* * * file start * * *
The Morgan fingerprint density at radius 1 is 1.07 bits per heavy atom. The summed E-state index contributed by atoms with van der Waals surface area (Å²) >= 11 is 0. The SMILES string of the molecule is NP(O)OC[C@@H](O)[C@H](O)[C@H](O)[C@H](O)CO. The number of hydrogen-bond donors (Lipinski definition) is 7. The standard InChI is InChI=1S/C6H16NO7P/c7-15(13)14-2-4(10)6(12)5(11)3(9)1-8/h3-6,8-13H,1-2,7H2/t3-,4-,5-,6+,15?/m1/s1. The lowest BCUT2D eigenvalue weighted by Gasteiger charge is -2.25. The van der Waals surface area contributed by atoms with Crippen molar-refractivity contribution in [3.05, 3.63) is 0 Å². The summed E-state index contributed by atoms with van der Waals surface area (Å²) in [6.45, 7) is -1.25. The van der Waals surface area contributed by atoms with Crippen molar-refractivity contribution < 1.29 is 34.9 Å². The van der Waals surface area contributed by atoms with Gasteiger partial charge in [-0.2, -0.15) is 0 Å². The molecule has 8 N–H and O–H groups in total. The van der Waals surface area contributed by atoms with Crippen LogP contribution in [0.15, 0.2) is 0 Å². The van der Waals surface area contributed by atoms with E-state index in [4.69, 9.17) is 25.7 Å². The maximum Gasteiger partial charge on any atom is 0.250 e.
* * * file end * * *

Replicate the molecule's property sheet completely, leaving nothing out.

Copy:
The Morgan fingerprint density at radius 1 is 1.07 bits per heavy atom. The summed E-state index contributed by atoms with van der Waals surface area (Å²) >= 11 is 0. The SMILES string of the molecule is NP(O)OC[C@@H](O)[C@H](O)[C@H](O)[C@H](O)CO. The number of hydrogen-bond donors (Lipinski definition) is 7. The standard InChI is InChI=1S/C6H16NO7P/c7-15(13)14-2-4(10)6(12)5(11)3(9)1-8/h3-6,8-13H,1-2,7H2/t3-,4-,5-,6+,15?/m1/s1. The lowest BCUT2D eigenvalue weighted by Gasteiger charge is -2.25. The van der Waals surface area contributed by atoms with Crippen molar-refractivity contribution in [3.05, 3.63) is 0 Å². The summed E-state index contributed by atoms with van der Waals surface area (Å²) in [6.45, 7) is -1.25. The van der Waals surface area contributed by atoms with Crippen molar-refractivity contribution < 1.29 is 34.9 Å². The van der Waals surface area contributed by atoms with Gasteiger partial charge in [-0.2, -0.15) is 0 Å². The molecule has 8 N–H and O–H groups in total. The van der Waals surface area contributed by atoms with Crippen LogP contribution in [0.15, 0.2) is 0 Å². The van der Waals surface area contributed by atoms with E-state index in [4.69, 9.17) is 25.7 Å². The maximum Gasteiger partial charge on any atom is 0.250 e.